Jennifer 8. Lee's Fortune Cookie Chronicles puts a spotlight on many aspects of Chinese-American cuisine that I never really thought about. For instance, soy sauce packets don't taste very much like soy – and why would they? If you look at the ingredients, they're just brown-colored salt water - nothing at all like genuine, brewed soy sauce.
This book also enlightened me to the fact that P.F. Chang's (the restaurant chain) was not founded by a Chang, as I had assumed, but instead by a man named Paul Fleming. He most likely appended a "Chang" to his initials because it was (and is?) so quintessentially Chinese. My father happens to be a P.F. Chang. In the future, should he ever decide to open a restaurant, naming it after himself would pretty much be out of the question. Kinda sad, huh?
(Pictured: stir-fried cabbage and tofu, made by a real P.F. Chang.)
"Chinese restaurants in America tend to shy away from anything that is recognizably animal. Mainstream Americans don't like to be reminded that the food on their plate once lived, breathed, swam, or walked. That means nothing with eyeballs. No appendages or extremities (no tongues, no feet, no claws, no ears). Secondly, opacity. This means nothing transparent or even semitransparent (this eliminates certain kinds of fungus and all jellyfish). There is also a limit to the textures Americans will allow in their mouths: nothing rubbery or oddly gelatinous (no tripe and, again, no jellyfish or sea cucumber). There is also an acceptable color palate. Nothing organic should be too black (no black seaweed or black mushrooms). Nothing made with flour should be too white (steamed white buns have the undone look of the Pillsbury Doughboy; toasty brown is better)."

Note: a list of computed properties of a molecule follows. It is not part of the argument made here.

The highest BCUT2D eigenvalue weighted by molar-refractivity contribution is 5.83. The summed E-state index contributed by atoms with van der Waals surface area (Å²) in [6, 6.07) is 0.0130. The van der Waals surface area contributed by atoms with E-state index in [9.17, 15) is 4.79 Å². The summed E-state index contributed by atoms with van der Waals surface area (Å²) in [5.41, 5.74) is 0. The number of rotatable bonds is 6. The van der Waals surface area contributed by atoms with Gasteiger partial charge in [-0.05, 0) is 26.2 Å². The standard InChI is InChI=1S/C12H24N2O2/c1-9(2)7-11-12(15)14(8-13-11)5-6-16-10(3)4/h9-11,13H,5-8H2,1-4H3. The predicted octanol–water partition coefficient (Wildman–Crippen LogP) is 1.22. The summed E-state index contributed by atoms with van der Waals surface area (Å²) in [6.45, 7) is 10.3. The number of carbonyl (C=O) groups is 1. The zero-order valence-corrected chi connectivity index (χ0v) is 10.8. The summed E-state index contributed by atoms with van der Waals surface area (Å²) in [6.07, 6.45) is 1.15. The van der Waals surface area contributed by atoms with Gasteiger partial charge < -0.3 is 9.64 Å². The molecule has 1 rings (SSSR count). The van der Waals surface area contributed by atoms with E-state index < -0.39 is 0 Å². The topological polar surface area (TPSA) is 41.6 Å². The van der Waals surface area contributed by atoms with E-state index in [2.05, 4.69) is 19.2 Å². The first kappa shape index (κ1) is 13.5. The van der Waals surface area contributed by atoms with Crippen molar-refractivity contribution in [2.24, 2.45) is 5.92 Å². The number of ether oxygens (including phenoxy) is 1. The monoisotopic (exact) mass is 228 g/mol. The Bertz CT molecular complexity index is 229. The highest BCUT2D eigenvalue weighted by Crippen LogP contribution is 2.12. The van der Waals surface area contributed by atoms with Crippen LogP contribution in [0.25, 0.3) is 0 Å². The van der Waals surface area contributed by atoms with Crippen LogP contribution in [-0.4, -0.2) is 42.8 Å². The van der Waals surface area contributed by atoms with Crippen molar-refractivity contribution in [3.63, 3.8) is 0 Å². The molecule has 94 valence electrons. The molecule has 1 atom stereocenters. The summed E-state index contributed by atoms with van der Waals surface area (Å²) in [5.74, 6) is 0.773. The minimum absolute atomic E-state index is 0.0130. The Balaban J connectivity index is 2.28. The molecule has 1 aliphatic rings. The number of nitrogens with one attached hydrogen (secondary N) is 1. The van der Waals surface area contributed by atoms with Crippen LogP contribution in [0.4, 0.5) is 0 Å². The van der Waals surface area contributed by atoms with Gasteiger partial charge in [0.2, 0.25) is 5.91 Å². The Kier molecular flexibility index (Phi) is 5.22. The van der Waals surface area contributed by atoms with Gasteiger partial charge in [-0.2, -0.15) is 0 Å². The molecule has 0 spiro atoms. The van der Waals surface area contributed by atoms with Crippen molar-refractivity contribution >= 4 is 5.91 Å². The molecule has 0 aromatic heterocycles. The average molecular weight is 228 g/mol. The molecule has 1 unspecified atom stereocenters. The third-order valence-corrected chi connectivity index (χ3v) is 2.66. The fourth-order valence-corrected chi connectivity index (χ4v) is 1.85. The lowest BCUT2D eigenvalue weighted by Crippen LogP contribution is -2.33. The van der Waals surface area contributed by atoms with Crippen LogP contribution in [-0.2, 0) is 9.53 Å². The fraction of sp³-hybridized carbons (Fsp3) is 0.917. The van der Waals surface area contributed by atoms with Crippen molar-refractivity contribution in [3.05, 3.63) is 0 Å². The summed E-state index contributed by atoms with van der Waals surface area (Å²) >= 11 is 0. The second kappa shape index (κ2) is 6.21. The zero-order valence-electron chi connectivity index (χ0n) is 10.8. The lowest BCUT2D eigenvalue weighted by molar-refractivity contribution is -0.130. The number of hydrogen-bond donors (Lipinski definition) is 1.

--The Fortune Cookie Chronicles, Jennifer 8. Lee